To understand the laws of a foreign nation, one must first under-stand that nation’s culture. Its people and their customs will provide in-sight into the proper interpretation and application of such laws. For those reasons, this commentary commences with cursory background on Japanese people, followed by a brief comparative analysis of Health In-surance Portability and Accountability Act (“HIPAA”) (enacted in 1996) and its Japanese counterpart, the Act on the Protection of Personal In-formation (“APPI”) (enacted in 2003). The Japanese have borrowed a lot of American concepts of privacy laws. This paper will explore how these imported privacy concepts may not have translated well into Japanese culture and, in fact, a question is raised as to whether these privacy laws carry any meaning at all in Japan.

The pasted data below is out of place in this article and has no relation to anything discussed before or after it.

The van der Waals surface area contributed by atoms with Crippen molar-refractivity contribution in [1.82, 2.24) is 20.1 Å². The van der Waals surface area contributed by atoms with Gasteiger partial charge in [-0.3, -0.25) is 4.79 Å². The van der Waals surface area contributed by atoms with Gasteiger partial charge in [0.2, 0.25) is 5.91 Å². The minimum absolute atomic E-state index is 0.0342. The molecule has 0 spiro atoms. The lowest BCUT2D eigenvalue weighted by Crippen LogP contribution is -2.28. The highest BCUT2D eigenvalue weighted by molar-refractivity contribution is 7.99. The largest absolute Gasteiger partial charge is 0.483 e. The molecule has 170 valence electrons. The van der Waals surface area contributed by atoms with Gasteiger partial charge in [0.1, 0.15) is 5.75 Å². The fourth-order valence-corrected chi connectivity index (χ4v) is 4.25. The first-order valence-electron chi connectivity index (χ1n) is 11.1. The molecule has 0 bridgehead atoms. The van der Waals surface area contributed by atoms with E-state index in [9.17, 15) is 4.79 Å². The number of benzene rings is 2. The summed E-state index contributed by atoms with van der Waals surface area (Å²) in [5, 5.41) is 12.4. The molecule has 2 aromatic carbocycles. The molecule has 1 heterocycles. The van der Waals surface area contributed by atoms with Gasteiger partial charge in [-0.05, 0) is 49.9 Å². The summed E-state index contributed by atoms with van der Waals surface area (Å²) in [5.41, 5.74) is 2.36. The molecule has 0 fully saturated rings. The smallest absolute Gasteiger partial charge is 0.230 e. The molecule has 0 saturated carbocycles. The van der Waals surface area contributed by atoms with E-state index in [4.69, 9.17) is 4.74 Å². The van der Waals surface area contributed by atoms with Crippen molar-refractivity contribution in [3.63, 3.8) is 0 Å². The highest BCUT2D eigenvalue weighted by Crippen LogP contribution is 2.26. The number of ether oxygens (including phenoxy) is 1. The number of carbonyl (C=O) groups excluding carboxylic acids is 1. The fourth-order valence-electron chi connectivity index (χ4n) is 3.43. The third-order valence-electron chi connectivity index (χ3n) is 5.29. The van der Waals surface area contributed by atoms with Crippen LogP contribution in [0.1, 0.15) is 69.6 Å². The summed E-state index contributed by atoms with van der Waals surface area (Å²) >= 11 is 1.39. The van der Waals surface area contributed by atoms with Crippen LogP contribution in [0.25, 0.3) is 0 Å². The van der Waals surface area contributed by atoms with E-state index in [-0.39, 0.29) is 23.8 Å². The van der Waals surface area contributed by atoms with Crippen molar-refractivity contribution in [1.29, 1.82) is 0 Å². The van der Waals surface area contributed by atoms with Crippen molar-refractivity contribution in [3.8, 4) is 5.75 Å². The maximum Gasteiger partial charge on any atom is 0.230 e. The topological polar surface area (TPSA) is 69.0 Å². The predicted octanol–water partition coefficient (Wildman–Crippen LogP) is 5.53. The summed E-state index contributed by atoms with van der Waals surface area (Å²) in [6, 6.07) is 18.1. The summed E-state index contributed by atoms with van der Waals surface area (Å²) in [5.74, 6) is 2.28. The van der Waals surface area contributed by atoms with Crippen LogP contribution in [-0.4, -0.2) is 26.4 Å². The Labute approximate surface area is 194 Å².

Jane Kim, Japanese and American Privacy Laws, Comparative Analysis, 32 J. Marshall J. Info. Tech. & Privacy L. 1 (2015)